Speaking next, Ms Marina Gandolfo (Head of the International Affairs Division, Italian National Institute of Statistics (ISTAT)) explained the emerging new approaches towards capacity development on the basis of the Cape Town Action Plan for Sustainable Data. She also stressed that those working on developing statistical capacity need to develop a vision beyond the 2030 Agenda for Sustainable Development. Tools and guidelines for supporting national statistical capacity are crucial but need to remain flexible. The assessment of actual needs is important to help donors meet the real needs and priorities of countries.

In response, Jütting pointed out that there is a move towards a universal agenda in the case of capacity development. Since the adoption of the SDGs, the focus of capacity development has broadened to also include middle- and high-income countries. This, he argued, is testament to the fact that all countries need to adapt and learn when it comes to statistical capacities.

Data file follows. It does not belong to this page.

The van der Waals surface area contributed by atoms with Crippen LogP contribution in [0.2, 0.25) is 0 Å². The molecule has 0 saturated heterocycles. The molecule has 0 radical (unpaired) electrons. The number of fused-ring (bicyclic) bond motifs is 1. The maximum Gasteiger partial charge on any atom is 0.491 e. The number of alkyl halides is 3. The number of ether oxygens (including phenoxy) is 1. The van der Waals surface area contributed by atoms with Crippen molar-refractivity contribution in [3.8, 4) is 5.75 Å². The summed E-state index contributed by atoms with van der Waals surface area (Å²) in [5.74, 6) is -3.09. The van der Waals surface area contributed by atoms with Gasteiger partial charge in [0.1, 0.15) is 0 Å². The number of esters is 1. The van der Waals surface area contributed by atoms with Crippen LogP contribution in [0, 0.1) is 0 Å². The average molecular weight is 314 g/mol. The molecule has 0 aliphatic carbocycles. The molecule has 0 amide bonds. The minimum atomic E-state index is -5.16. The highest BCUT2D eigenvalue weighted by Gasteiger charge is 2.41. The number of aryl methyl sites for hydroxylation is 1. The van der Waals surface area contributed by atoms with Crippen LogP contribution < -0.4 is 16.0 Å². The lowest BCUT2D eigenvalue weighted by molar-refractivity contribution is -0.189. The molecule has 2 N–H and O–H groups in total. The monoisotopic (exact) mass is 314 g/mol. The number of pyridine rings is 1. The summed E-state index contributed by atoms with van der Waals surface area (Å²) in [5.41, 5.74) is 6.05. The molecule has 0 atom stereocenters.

Ms Phetsamone Sone (Deputy-Head of the Lao Statistics Bureau (LSB), Ministry of Planning and Investment) looked at how her institution has responded and adapted to the Capacity Development 4.0 framework. She emphasised the use of SWOT analysis to better understand the supply and demand side of statistics. She also highlighted the LSB’s ‘country co-operation partnership framework’ and the increased focus on co-operation and coordination with others. Sone also pointed to the challenges encountered on the way, such as adapting institutional arrangements, prioritising among priorities, and strengthening communication.